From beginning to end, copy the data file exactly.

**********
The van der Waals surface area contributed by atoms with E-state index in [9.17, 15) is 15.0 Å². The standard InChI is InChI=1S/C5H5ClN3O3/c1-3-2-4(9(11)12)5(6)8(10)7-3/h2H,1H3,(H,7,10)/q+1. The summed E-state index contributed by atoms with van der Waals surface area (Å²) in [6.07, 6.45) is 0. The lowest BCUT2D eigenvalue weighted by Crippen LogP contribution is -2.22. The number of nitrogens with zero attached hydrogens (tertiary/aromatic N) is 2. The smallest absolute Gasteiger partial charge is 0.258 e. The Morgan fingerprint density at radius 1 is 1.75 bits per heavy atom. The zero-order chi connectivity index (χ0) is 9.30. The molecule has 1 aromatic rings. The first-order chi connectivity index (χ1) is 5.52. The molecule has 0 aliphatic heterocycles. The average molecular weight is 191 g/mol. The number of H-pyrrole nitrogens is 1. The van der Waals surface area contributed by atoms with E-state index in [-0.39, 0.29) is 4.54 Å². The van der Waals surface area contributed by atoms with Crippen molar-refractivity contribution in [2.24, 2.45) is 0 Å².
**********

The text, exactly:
The van der Waals surface area contributed by atoms with E-state index in [9.17, 15) is 15.0 Å². The standard InChI is InChI=1S/C5H5ClN3O3/c1-3-2-4(9(11)12)5(6)8(10)7-3/h2H,1H3,(H,7,10)/q+1. The summed E-state index contributed by atoms with van der Waals surface area (Å²) in [6.07, 6.45) is 0. The lowest BCUT2D eigenvalue weighted by Crippen LogP contribution is -2.22. The number of nitrogens with zero attached hydrogens (tertiary/aromatic N) is 2. The smallest absolute Gasteiger partial charge is 0.258 e. The Morgan fingerprint density at radius 1 is 1.75 bits per heavy atom. The zero-order chi connectivity index (χ0) is 9.30. The molecule has 1 aromatic rings. The first-order chi connectivity index (χ1) is 5.52. The molecule has 0 aliphatic heterocycles. The average molecular weight is 191 g/mol. The number of H-pyrrole nitrogens is 1. The van der Waals surface area contributed by atoms with E-state index in [-0.39, 0.29) is 4.54 Å². The van der Waals surface area contributed by atoms with Crippen molar-refractivity contribution in [2.24, 2.45) is 0 Å².